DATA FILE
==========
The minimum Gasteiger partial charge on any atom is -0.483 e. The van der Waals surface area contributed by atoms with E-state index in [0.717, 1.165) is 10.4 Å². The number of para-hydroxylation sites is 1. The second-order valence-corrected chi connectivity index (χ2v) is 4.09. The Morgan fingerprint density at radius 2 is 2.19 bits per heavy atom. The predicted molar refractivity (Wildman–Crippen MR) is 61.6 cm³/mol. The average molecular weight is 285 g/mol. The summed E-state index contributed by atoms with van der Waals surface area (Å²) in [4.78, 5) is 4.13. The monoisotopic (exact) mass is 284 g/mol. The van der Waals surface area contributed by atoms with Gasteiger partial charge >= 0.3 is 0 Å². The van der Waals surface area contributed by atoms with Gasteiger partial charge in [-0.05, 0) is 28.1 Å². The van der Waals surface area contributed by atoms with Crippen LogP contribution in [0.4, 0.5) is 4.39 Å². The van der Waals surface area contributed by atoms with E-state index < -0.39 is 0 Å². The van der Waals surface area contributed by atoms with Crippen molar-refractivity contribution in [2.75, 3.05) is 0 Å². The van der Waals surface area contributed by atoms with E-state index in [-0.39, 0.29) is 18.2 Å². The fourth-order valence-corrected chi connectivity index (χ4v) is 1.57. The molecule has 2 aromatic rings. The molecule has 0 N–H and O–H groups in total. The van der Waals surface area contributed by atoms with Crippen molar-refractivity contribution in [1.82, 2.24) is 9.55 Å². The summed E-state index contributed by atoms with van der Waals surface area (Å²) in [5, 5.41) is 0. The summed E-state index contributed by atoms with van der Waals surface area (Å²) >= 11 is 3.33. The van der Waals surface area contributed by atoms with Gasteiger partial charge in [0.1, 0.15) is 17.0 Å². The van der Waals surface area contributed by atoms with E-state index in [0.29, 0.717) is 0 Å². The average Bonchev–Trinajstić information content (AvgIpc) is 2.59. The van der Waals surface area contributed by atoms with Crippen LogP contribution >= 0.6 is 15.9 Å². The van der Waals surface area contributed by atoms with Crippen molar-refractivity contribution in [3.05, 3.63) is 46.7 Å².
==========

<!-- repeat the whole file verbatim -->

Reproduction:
The minimum Gasteiger partial charge on any atom is -0.483 e. The van der Waals surface area contributed by atoms with E-state index in [0.717, 1.165) is 10.4 Å². The number of para-hydroxylation sites is 1. The second-order valence-corrected chi connectivity index (χ2v) is 4.09. The Morgan fingerprint density at radius 2 is 2.19 bits per heavy atom. The predicted molar refractivity (Wildman–Crippen MR) is 61.6 cm³/mol. The average molecular weight is 285 g/mol. The summed E-state index contributed by atoms with van der Waals surface area (Å²) in [4.78, 5) is 4.13. The monoisotopic (exact) mass is 284 g/mol. The van der Waals surface area contributed by atoms with Gasteiger partial charge >= 0.3 is 0 Å². The van der Waals surface area contributed by atoms with Gasteiger partial charge in [-0.05, 0) is 28.1 Å². The van der Waals surface area contributed by atoms with Crippen LogP contribution in [0.4, 0.5) is 4.39 Å². The van der Waals surface area contributed by atoms with E-state index < -0.39 is 0 Å². The van der Waals surface area contributed by atoms with Crippen molar-refractivity contribution in [2.75, 3.05) is 0 Å². The van der Waals surface area contributed by atoms with E-state index in [-0.39, 0.29) is 18.2 Å². The fourth-order valence-corrected chi connectivity index (χ4v) is 1.57. The molecule has 2 aromatic rings. The molecule has 0 N–H and O–H groups in total. The van der Waals surface area contributed by atoms with Crippen molar-refractivity contribution in [1.82, 2.24) is 9.55 Å². The summed E-state index contributed by atoms with van der Waals surface area (Å²) in [5, 5.41) is 0. The summed E-state index contributed by atoms with van der Waals surface area (Å²) >= 11 is 3.33. The van der Waals surface area contributed by atoms with Gasteiger partial charge in [0.1, 0.15) is 17.0 Å². The van der Waals surface area contributed by atoms with E-state index in [0.29, 0.717) is 0 Å². The average Bonchev–Trinajstić information content (AvgIpc) is 2.59. The van der Waals surface area contributed by atoms with Crippen LogP contribution >= 0.6 is 15.9 Å². The van der Waals surface area contributed by atoms with Crippen molar-refractivity contribution in [3.05, 3.63) is 46.7 Å².